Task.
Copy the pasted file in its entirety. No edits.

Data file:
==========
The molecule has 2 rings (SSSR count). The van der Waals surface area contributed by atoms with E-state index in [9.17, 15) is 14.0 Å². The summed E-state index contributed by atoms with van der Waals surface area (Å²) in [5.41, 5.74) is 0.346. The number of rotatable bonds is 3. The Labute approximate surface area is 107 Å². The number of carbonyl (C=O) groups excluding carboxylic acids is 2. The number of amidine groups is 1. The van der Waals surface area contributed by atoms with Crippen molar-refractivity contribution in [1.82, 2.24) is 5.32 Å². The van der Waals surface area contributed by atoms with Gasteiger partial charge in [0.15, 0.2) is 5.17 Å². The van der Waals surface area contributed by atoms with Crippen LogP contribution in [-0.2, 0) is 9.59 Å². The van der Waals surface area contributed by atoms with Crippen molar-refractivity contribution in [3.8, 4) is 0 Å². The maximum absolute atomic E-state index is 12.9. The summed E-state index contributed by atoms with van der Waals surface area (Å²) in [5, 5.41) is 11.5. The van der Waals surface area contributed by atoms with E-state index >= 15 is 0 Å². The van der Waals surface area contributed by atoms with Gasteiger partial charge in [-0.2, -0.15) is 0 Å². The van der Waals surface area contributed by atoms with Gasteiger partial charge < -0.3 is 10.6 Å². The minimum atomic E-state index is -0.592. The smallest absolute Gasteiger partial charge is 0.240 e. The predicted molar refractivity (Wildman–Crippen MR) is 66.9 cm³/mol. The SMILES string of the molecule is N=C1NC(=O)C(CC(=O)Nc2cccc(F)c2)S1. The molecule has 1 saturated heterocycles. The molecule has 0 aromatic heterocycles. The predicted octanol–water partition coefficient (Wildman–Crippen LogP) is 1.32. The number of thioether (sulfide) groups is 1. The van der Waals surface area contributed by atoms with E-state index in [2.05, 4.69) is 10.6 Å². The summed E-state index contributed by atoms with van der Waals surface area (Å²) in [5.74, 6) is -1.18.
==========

The molecule has 2 rings (SSSR count). The van der Waals surface area contributed by atoms with E-state index in [9.17, 15) is 14.0 Å². The summed E-state index contributed by atoms with van der Waals surface area (Å²) in [5.41, 5.74) is 0.346. The number of rotatable bonds is 3. The Labute approximate surface area is 107 Å². The number of carbonyl (C=O) groups excluding carboxylic acids is 2. The number of amidine groups is 1. The van der Waals surface area contributed by atoms with Crippen molar-refractivity contribution in [1.82, 2.24) is 5.32 Å². The van der Waals surface area contributed by atoms with Gasteiger partial charge in [0.15, 0.2) is 5.17 Å². The van der Waals surface area contributed by atoms with Crippen LogP contribution in [-0.2, 0) is 9.59 Å². The van der Waals surface area contributed by atoms with Crippen molar-refractivity contribution in [3.8, 4) is 0 Å². The maximum absolute atomic E-state index is 12.9. The summed E-state index contributed by atoms with van der Waals surface area (Å²) in [5, 5.41) is 11.5. The van der Waals surface area contributed by atoms with E-state index >= 15 is 0 Å². The van der Waals surface area contributed by atoms with Gasteiger partial charge in [-0.2, -0.15) is 0 Å². The van der Waals surface area contributed by atoms with Gasteiger partial charge < -0.3 is 10.6 Å². The minimum atomic E-state index is -0.592. The smallest absolute Gasteiger partial charge is 0.240 e. The predicted molar refractivity (Wildman–Crippen MR) is 66.9 cm³/mol. The SMILES string of the molecule is N=C1NC(=O)C(CC(=O)Nc2cccc(F)c2)S1. The molecule has 1 saturated heterocycles. The molecule has 0 aromatic heterocycles. The predicted octanol–water partition coefficient (Wildman–Crippen LogP) is 1.32. The number of thioether (sulfide) groups is 1. The van der Waals surface area contributed by atoms with E-state index in [2.05, 4.69) is 10.6 Å². The summed E-state index contributed by atoms with van der Waals surface area (Å²) in [5.74, 6) is -1.18.